When coaching someone, The Gap is the space that exists between where the client is today and where they want or need to be. The question is, what exactly do you use to fill in this gap?
Part of the reason why identifying the gap is such a critical starting point in coaching is this; you must first determine whether the issue at hand is, in fact, a training issue, a coaching issue or an advising or consulting issue. If you have a salesperson that’s never been trained in the art and discipline of selling, then how can you coach them? In essence, The Gap in this scenario is the lack or absence of a personal selling foundation and core ideology which training would have provided this person.
As such, a solution to this situation and what you would fill into this Gap initially would call for a training component first before coaching can come into play. After all, there’s a clear difference between training, coaching and consulting. For example, training and consulting often provide solutions, offer answers or show you how to play the game. Coaching is then used to refine your game, challenge your thinking and remove any obstacles. That’s why it’s so critical to be able to identify when it’s suitable to use each of these distinct approaches to professional development, continuous learning and ultimately, when building an exceptional team.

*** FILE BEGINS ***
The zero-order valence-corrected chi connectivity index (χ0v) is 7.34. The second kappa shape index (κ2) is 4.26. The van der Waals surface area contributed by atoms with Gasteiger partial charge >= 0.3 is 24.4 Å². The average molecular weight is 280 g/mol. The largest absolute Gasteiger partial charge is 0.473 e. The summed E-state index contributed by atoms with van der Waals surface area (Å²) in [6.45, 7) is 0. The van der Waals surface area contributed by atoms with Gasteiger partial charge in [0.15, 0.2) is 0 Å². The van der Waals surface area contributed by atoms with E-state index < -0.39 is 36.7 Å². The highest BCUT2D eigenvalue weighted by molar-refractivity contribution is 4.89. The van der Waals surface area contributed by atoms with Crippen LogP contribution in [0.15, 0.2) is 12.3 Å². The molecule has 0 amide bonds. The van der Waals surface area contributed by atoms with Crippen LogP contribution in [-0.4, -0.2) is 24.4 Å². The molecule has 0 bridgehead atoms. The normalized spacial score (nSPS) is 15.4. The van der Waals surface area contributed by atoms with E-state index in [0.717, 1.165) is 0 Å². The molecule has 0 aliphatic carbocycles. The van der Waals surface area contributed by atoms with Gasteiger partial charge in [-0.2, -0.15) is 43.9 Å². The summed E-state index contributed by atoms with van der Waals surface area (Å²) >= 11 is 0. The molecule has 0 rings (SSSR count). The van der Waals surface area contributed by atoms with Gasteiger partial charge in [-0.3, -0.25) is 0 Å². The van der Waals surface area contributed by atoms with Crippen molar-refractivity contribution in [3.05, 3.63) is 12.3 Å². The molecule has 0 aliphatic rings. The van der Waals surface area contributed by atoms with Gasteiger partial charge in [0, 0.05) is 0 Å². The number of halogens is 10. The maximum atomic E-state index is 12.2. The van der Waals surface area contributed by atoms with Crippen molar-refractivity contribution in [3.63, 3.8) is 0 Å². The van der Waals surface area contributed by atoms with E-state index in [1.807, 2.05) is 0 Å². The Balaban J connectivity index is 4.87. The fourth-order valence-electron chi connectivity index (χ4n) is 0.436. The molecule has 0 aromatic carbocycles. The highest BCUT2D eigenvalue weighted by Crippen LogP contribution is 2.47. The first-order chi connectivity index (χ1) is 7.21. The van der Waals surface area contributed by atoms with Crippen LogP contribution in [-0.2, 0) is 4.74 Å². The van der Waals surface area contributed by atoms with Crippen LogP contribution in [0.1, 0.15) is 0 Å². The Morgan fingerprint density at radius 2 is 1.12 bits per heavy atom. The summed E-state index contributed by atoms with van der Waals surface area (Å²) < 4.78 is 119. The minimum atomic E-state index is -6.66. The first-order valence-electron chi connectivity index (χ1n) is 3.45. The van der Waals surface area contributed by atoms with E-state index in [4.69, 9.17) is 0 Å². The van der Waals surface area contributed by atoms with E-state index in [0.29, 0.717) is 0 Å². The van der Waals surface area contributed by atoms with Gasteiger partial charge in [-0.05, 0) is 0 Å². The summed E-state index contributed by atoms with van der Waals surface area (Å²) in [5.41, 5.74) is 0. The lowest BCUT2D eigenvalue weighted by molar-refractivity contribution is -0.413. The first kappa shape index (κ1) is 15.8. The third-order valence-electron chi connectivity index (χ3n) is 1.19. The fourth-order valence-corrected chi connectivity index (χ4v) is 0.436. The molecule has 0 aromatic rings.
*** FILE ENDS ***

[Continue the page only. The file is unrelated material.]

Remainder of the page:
In the following three scenarios outlined over the next three blogs, I’ve identified when each competency and approach would be appropriate by first recognizing The Gap that you need to uncover and assess in every coaching situation.
Tim, a rookie salesperson has been hired to generate appointments on the phone for the outside sales team.
Since this is Tim’s first sales job, he’s never cold-called before nor has Tim ever been trained in how to cold-call effectively. Therefore, the gap is the training, skills, knowledge, as well as step-by-step tactical approach and dialogue that he needs to perform his jobs effectively.
This is a training solution, because Tim first needs to develop some strong habits to solidify a healthy foundation on which he can build. Learning how to do something for the first time such as selling or cold-calling is not coaching but training, consulting, or advising. Tim needs to be shown best practices, the how-to’s, and the mechanics of selling and cold calling as well as the philosophy behind them.
Coaching Situation #2: When Do I Coach My People?
Coaching Situation #3: When Can I Give Them the Answer?
Photo Credit: Brian Talbot
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